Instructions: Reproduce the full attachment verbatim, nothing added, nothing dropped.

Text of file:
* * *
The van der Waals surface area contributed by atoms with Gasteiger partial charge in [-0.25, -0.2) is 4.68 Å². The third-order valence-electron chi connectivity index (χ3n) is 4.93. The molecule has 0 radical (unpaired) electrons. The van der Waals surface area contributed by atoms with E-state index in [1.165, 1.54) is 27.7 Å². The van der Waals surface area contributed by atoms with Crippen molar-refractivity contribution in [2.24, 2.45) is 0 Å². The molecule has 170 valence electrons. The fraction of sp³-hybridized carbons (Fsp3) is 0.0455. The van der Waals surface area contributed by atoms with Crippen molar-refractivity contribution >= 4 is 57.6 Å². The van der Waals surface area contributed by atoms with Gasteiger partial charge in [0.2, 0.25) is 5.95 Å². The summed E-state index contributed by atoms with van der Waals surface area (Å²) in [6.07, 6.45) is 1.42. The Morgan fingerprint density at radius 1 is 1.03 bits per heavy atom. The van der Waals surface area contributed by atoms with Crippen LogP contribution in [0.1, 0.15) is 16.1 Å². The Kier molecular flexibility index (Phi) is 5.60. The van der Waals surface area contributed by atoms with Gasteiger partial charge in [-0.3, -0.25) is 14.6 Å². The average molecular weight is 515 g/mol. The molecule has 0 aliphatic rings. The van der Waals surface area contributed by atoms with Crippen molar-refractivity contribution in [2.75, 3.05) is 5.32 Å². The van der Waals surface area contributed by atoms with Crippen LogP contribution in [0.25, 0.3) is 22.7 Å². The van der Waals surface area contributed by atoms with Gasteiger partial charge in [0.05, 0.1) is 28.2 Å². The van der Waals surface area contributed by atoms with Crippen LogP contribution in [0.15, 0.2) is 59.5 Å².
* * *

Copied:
The van der Waals surface area contributed by atoms with Gasteiger partial charge in [-0.25, -0.2) is 4.68 Å². The third-order valence-electron chi connectivity index (χ3n) is 4.93. The molecule has 0 radical (unpaired) electrons. The van der Waals surface area contributed by atoms with E-state index in [1.165, 1.54) is 27.7 Å². The van der Waals surface area contributed by atoms with Crippen molar-refractivity contribution in [2.24, 2.45) is 0 Å². The molecule has 170 valence electrons. The fraction of sp³-hybridized carbons (Fsp3) is 0.0455. The van der Waals surface area contributed by atoms with Crippen molar-refractivity contribution >= 4 is 57.6 Å². The van der Waals surface area contributed by atoms with Gasteiger partial charge in [0.2, 0.25) is 5.95 Å². The summed E-state index contributed by atoms with van der Waals surface area (Å²) in [6.07, 6.45) is 1.42. The Morgan fingerprint density at radius 1 is 1.03 bits per heavy atom. The van der Waals surface area contributed by atoms with Crippen LogP contribution in [0.1, 0.15) is 16.1 Å². The Kier molecular flexibility index (Phi) is 5.60. The van der Waals surface area contributed by atoms with Gasteiger partial charge in [-0.3, -0.25) is 14.6 Å². The average molecular weight is 515 g/mol. The molecule has 0 aliphatic rings. The van der Waals surface area contributed by atoms with Crippen molar-refractivity contribution in [2.75, 3.05) is 5.32 Å². The van der Waals surface area contributed by atoms with Crippen LogP contribution in [0.25, 0.3) is 22.7 Å². The van der Waals surface area contributed by atoms with Gasteiger partial charge in [0.05, 0.1) is 28.2 Å². The van der Waals surface area contributed by atoms with Crippen LogP contribution in [0.15, 0.2) is 59.5 Å².